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Has Japan Been 'Opening-Up?': Empirical Analytics of Trade Patterns

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  • Jayant Menon

Abstract

The US–Japan trade dispute has been widely reported. It continues to threaten the stability of the world trading order because the United States alleges that the Japanese market remains ‘closed’ to its exports. The Clinton administration has made it clear that it will judge the openness of the Japanese market by results. In light of this, this paper examines how the pattern of Japan’s total multilateral trade and trade with the United States has changed between 1981 and 1991. It finds that between 1986 and 1991, more than half of the growth in Japan’s total multilateral trade, and all of the growth in trade with the United States, was a result of intraindustry trade growth. The paper also finds that most of the growth in intra-industry trade is a result of import growth in net export industries. This is the type of trade that the United States has been urging Japan to increase and is consistent with an opening-up of the Japanese market.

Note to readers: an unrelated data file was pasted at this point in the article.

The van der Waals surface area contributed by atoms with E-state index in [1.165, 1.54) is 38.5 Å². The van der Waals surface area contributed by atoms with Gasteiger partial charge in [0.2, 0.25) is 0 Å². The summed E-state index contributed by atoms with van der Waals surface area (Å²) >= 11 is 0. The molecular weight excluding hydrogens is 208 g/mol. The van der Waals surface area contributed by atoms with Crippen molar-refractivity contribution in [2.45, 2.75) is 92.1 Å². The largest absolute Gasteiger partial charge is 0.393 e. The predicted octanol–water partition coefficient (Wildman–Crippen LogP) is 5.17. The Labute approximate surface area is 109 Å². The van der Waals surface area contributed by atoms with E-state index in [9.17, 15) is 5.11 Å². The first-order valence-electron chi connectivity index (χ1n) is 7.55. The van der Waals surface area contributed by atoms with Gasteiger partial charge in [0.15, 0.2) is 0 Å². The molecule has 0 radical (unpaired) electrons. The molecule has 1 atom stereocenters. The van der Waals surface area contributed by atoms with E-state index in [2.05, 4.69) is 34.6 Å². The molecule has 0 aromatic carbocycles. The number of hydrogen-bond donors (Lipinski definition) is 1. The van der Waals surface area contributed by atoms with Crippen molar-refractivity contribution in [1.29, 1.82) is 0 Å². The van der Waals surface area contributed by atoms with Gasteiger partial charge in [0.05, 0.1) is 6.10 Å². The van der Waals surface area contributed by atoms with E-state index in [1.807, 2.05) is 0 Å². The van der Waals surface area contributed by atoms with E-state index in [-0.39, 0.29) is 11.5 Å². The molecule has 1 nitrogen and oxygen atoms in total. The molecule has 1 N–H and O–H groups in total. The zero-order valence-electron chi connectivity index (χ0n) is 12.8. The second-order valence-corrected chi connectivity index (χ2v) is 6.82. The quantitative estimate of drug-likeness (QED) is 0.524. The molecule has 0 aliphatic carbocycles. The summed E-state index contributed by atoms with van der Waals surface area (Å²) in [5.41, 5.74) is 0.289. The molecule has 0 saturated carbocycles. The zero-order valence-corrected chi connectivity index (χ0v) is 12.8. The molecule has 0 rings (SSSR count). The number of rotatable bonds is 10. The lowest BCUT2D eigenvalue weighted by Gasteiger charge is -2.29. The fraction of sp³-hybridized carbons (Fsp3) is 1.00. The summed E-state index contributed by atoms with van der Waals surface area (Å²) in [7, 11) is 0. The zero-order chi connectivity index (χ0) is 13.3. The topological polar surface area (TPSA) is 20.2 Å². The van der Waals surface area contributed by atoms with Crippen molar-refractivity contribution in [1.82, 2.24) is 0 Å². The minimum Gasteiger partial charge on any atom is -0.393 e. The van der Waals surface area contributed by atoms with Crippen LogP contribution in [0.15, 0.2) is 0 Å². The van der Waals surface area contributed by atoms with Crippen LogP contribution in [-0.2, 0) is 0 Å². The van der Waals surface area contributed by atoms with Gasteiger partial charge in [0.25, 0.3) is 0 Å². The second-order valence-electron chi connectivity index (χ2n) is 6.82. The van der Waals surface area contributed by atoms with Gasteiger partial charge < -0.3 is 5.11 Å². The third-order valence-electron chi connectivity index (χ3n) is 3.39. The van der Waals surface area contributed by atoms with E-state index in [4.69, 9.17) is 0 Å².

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File URL: https://crawford.anu.edu.au/pdf/pep/pep-263.pdf
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Bibliographic Info

Paper provided by Australia-Japan Research Centre, Crawford School of Public Policy, The Australian National University in its series Asia Pacific Economic Papers with number 263.

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Length: 30 pages
Date of creation: Jan 1997
Date of revision:
Handle: RePEc:csg:ajrcau:263

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  1. Saxonhouse, G.R., 1993. "What Does Japanese Trade Structure Tell Us about Japanese Trade Policy?," Working Papers 337, Research Seminar in International Economics, University of Michigan.
  2. Prema-chandra Athukorala & Jayant Menon, 1992. "Pricing to Market Behaviour and Exchange Rate Pass-Through in Japanese Exports," Working Papers 1992.32 EDIRC Provider-In, School of Economics, La Trobe University.
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